10. Apr 18, 2014

jbunniii

Agree fully with jim mcnamara that you should NOT implement it this way in software if you care about efficiency and, much more importantly, readability/maintainability. In my day job as a software engineer, if I were to encounter a smartass function like this in our source code, I would want to strangle whoever wrote it. But it would be an interesting interview question. :tongue:

Much better to write something like your original code:
Code (Text):

if (dx == 1 && dy == -1)
th = 1;
else if (dx == 1 && dy == 1)
th = 2;
else if (dx == -1 && dy == 1)
th = 3;
else // (dx == -1 && dy == -1)
th == 4;

 removed alternate code which calculated the wrong answer

11. Apr 19, 2014

Staff: Mentor

jbunni, I agree. I don't see any problem with the if ... else block as shown in post #2. "Clever" code is seldom the best way to go, and a straightforward algorithm is to be preferred, not least for the sake of being more understandable to the maintenance programmer.

12. Apr 19, 2014

Jamin2112

Good answers, guys. Thanks!

13. Apr 19, 2014

FactChecker

x= 1+(1-i)+(j*i+1)/2 works.
But I agree that simpler is better in programming.
You can use the if/then or define a doubly-dimensioned array to look up the correct value.

14. Apr 19, 2014

AlephZero

If you want speed, just use a lookup table.
Code (Text):

static const int fdata[2][2] = {{4,0,3},{0,0,0},{(1,0,2}};

int f(int x, int y)
{
return fdata[x+1][y+1];
}

15. Apr 19, 2014

Staff: Mentor

The fdata array has too many elements in it. You're probably thinking that the array is 3 X 3, and that the indexes run 0, 1, 2. There is also an extra left paren in the last group of three numbers.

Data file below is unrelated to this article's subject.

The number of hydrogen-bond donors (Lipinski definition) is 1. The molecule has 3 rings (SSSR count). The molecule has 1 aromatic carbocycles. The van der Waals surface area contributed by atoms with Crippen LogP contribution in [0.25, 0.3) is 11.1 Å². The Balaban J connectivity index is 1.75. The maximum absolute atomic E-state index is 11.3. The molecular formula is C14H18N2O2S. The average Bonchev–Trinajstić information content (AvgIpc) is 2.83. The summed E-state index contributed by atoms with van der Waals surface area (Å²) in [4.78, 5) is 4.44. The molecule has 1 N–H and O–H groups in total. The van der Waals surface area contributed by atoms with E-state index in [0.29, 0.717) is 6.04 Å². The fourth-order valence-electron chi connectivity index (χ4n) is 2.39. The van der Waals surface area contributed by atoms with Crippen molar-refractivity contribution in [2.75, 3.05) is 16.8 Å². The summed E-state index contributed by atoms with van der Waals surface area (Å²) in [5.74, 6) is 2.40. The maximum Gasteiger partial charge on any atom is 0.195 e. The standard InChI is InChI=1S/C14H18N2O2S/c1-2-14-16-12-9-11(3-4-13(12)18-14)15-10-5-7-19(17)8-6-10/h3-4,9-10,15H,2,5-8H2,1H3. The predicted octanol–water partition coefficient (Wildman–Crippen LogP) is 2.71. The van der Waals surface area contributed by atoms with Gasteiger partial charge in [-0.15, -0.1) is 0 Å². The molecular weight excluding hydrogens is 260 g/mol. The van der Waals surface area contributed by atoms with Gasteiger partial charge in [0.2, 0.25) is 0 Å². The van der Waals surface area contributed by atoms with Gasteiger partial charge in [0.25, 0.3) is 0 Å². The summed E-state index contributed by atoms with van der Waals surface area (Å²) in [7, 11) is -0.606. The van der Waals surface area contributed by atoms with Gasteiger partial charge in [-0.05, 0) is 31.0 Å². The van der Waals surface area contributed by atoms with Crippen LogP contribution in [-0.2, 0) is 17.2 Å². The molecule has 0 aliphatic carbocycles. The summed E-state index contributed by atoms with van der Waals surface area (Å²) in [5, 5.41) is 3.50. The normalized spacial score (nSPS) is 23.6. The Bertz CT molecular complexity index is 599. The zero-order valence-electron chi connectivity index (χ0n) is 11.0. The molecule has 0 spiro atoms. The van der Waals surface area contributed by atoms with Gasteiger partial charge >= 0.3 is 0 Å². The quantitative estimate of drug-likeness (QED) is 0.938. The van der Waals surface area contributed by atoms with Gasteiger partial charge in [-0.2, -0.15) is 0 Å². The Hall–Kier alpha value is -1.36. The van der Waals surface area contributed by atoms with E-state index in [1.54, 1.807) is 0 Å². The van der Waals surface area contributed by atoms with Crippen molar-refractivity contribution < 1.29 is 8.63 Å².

16. Apr 19, 2014

AlephZero

True. I mostly use languages that support arrays properly (unlike C and C++), so the dimensions would run from -1 to 1 and you would just return fdata(i.j).

17. Apr 20, 2014

Staff: Mentor

Unless you're referring to Fortran, then whatever languages you're talking about are newer than C, which has been around since the early 70's. Newer languages don't have the need to maintain compatability with existing code, so can start on a clean page. For me, it's not a hardship to forgo negative array subscripts.

18. Apr 20, 2014

jbunniii

As a side note, I will point out that it is possible to use negative indices in C and C++. For example, I can write

Code (Text):

int data[] = {1, 2, 3};
int *pData = &data[1];

Then I can access the elements of the array using either data[0],data[1],data[2] or pData[-1],pData[0],pData[1].

For two-dimensional arrays it can still be done, but setting it up is uglier.

Code (Text):

int data[3][3] = {{1,2,3}, {4,5,6}, {7,8,9}};
int *pData[3] = {&data[0][1], &data[1][1], &data[2][1]};
int **ppData = &pData[1];

This allows me to write ppData[n-1][m-1] instead of data[m][n], where $0 \leq m,n \leq 2$.

It's usually too hideous to contemplate doing this sort of thing in code for public consumption, but if you encapsulate the ugly implementation in a class, the ability to use negative subscripts can sometimes make the code that uses the array clearer, e.g. if the 2d array represents a kernel being used in an image processing operation.

19. Apr 20, 2014

FactChecker

The original solution by Mark44 is a simple, direct solution. (The dimensions were off and a typo, but without a compiler it is hard to get it right the first time.) Regarding array indices and table look-ups, nothing can beat the versatility of well implemented associative arrays (aka hash tables, dictionaries, etc.). C++ hash tables (unordered_map) are awkward to use, Perl is very good, Python looks good but I have no experience with it.

20. Apr 20, 2014

Staff: Mentor

I'm not sure what you're talking about. I didn't use arrays at all. You might be referring to the code that AlephZero wrote that I quoted in one post.

21. Apr 20, 2014

AlephZero

IIRC, PL/1 (which I used back in the days of IBM S/360 mainframes) had this feature before Fortran.

C's model of arrays (like almost everything else in C) is tied much too closely to the "standard" computer hardware designs when it was invented. But at least the same people didn't make the same mistake twice when they invented Unix.

22. Apr 20, 2014

FactChecker

Sorry. You're right. It was AlephZero.